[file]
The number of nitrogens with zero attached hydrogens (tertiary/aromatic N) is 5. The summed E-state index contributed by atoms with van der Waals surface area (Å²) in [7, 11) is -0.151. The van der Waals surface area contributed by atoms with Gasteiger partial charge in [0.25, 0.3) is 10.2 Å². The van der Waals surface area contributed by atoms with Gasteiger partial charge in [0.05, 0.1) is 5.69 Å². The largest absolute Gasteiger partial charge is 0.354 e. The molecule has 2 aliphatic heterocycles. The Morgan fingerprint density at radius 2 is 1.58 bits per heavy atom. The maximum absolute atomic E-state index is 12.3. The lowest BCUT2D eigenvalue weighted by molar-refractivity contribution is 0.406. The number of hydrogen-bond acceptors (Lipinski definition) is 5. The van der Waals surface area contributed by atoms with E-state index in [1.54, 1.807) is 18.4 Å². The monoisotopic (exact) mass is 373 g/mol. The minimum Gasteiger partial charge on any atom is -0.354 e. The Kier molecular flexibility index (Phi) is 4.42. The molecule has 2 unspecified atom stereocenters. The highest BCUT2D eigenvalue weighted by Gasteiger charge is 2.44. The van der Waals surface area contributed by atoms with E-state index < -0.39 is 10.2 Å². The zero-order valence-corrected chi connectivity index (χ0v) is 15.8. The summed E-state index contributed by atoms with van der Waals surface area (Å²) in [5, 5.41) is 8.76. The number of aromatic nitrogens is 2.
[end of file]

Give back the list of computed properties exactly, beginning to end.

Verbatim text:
The number of nitrogens with zero attached hydrogens (tertiary/aromatic N) is 5. The summed E-state index contributed by atoms with van der Waals surface area (Å²) in [7, 11) is -0.151. The van der Waals surface area contributed by atoms with Gasteiger partial charge in [0.25, 0.3) is 10.2 Å². The van der Waals surface area contributed by atoms with Gasteiger partial charge in [0.05, 0.1) is 5.69 Å². The largest absolute Gasteiger partial charge is 0.354 e. The molecule has 2 aliphatic heterocycles. The Morgan fingerprint density at radius 2 is 1.58 bits per heavy atom. The maximum absolute atomic E-state index is 12.3. The lowest BCUT2D eigenvalue weighted by molar-refractivity contribution is 0.406. The number of hydrogen-bond acceptors (Lipinski definition) is 5. The van der Waals surface area contributed by atoms with E-state index in [1.54, 1.807) is 18.4 Å². The monoisotopic (exact) mass is 373 g/mol. The minimum Gasteiger partial charge on any atom is -0.354 e. The Kier molecular flexibility index (Phi) is 4.42. The molecule has 2 unspecified atom stereocenters. The highest BCUT2D eigenvalue weighted by Gasteiger charge is 2.44. The van der Waals surface area contributed by atoms with E-state index < -0.39 is 10.2 Å². The zero-order valence-corrected chi connectivity index (χ0v) is 15.8. The summed E-state index contributed by atoms with van der Waals surface area (Å²) in [5, 5.41) is 8.76. The number of aromatic nitrogens is 2.